A report from Mumbai, quoting the Intelligence Bureau, said Dar was detained six times between September 2016 and March 2018, but was not charged. This indicates that we are entering a phase experienced by Western agencies. Sixteen terrorists responsible for seven vehicle-mowing incidents — from Nice (France) on July 14, 2016, to New York on November 1, 2017, killing 140 — had been on the radar of local law enforcement agencies. The perpetrators of the January 2015 Charlie Hebdo killings and the November 2015 Paris killings were on the police radar. In the UK, information on Khalid Masood (Westminster Bridge incident), Salman Abedi (Manchester Arena), Khuram Butt & Youssef Zaghba (London Bridge) was available with the police. Yet these incidents could not be prevented.
How then do we meet the challenge? Human intelligence has always been an issue in J&K. We try to resolve it with technical methods. In my lecture to the Singapore Police officers on November 7, 2017, I had quoted the European experience that ‘bulk’interception was not producing results as analysis was not catching up with the huge volume of information due to a shortage of analysts. Speculation that Artificial Intelligence (AI) would solve the problem of the technical information glut has not yet been proved correct. It is still at a nascent stage. On the other hand, experts such as John Chirhart, federal technical director of US security firm Tenable, quoted by The Guardian, had warned that the human touch should never be underestimated when assessing intelligence: “Humans are still a vital part of the process because they provide something computers can’t.”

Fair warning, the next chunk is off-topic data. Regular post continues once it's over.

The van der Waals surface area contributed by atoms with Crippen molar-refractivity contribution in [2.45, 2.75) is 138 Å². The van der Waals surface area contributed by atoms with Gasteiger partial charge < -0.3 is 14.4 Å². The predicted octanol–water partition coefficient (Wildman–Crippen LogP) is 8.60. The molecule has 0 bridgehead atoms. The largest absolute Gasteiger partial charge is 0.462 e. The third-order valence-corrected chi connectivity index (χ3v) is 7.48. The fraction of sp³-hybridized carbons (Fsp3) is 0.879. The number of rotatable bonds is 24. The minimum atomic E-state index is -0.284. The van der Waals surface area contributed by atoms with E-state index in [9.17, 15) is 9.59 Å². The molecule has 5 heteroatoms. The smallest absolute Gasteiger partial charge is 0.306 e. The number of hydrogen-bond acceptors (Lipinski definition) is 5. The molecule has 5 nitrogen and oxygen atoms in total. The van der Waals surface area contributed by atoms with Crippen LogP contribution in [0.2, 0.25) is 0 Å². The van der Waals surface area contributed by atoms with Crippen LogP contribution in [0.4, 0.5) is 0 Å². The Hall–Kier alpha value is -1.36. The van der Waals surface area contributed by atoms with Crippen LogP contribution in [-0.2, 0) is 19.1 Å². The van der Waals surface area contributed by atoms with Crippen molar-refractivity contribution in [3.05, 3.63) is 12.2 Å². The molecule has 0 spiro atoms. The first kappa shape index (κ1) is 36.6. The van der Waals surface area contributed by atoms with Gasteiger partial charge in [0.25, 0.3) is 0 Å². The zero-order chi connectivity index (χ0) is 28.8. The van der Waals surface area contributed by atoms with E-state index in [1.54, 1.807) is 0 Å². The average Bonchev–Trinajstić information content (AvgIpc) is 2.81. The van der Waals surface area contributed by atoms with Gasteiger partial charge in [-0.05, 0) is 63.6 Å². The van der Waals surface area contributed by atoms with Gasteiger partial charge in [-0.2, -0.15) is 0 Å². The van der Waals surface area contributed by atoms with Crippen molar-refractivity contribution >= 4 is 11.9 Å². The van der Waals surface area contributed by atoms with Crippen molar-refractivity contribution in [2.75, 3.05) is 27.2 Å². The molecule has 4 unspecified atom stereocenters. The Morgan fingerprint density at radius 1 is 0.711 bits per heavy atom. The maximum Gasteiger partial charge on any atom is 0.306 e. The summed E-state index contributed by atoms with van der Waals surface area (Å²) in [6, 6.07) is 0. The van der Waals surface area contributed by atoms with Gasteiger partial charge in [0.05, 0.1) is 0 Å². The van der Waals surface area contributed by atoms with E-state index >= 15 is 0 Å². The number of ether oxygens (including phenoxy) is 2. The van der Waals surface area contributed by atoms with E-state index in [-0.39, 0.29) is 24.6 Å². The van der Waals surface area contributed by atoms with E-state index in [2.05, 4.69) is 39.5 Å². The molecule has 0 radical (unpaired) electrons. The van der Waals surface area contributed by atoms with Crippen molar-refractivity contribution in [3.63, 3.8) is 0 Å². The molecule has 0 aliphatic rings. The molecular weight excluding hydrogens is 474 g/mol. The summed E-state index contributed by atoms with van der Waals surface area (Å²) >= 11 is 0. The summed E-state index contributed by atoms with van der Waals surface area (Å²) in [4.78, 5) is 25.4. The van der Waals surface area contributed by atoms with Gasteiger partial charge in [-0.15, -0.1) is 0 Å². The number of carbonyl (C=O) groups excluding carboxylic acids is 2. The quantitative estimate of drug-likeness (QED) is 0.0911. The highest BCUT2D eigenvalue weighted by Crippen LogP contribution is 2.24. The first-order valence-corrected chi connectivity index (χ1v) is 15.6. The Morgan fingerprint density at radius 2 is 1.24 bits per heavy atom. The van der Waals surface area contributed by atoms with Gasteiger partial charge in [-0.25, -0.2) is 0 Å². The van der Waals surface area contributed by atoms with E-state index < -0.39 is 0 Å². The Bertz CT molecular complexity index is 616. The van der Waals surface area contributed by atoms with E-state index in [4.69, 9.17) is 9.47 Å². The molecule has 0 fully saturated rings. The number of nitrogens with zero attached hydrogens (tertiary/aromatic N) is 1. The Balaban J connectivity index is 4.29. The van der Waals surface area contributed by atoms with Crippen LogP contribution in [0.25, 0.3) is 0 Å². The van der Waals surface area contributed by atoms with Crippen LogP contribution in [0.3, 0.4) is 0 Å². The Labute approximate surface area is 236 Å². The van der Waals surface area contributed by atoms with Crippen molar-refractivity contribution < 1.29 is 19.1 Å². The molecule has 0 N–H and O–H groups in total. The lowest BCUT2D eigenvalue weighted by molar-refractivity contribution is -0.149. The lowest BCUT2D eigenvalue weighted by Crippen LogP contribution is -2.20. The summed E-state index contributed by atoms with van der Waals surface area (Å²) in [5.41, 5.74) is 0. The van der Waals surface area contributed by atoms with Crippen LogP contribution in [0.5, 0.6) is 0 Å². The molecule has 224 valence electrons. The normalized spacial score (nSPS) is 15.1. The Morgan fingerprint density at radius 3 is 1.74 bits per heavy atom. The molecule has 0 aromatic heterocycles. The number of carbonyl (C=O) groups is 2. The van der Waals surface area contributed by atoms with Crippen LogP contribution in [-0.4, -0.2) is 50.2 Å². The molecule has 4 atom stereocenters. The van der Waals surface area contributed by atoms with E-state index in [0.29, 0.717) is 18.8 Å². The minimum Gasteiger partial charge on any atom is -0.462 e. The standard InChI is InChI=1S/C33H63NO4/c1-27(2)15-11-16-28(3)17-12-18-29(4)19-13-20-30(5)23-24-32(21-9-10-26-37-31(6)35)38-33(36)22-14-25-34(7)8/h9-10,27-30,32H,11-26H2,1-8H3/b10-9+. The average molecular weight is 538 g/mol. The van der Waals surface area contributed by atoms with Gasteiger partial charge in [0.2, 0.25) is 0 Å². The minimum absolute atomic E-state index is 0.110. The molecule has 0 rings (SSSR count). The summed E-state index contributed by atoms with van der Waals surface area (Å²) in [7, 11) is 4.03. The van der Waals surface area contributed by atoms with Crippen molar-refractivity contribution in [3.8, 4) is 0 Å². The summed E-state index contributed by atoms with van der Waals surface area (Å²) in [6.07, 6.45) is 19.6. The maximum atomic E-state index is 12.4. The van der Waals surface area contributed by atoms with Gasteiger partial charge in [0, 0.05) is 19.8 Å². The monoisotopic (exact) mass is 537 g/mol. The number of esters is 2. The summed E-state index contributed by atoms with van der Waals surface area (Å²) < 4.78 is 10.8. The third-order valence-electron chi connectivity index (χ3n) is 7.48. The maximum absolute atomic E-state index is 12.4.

Tragically, this is ruled out in J&K due to the alienation of the youth after the NDA assumed power in 2014, treating protesters throwing stones as Pakistani terrorists. Former NDA minister Yashwant Sinha, who led the Concerned Citizens Group (CCG) to the Valley a number of times, has been talking about the ‘dismay and despondency’ growing among the public. “Even people who used to talk reasonably earlier were using the language of the militants and separatists... The proximate reasons for this not only seemed to be lack of dialogue with Kashmiris, but also because tourism had plummeted, the hotel business was in dire straits, there was flight of capital and an overall economic downturn leading to greater unemployment,” he said. In the process, Kashmir became a classic case of home-grown insurgency when the public started obstructing security forces during their operations, facilitating easier access to foreign-based jihadi groups.
One recalls how in 1947 our army was greatly helped by the local people, including National Conference cadres, who lent their manpower and vehicles to chase away the Pakistani invaders.
The writer was a member of the 26/11 terror attack inquiry committee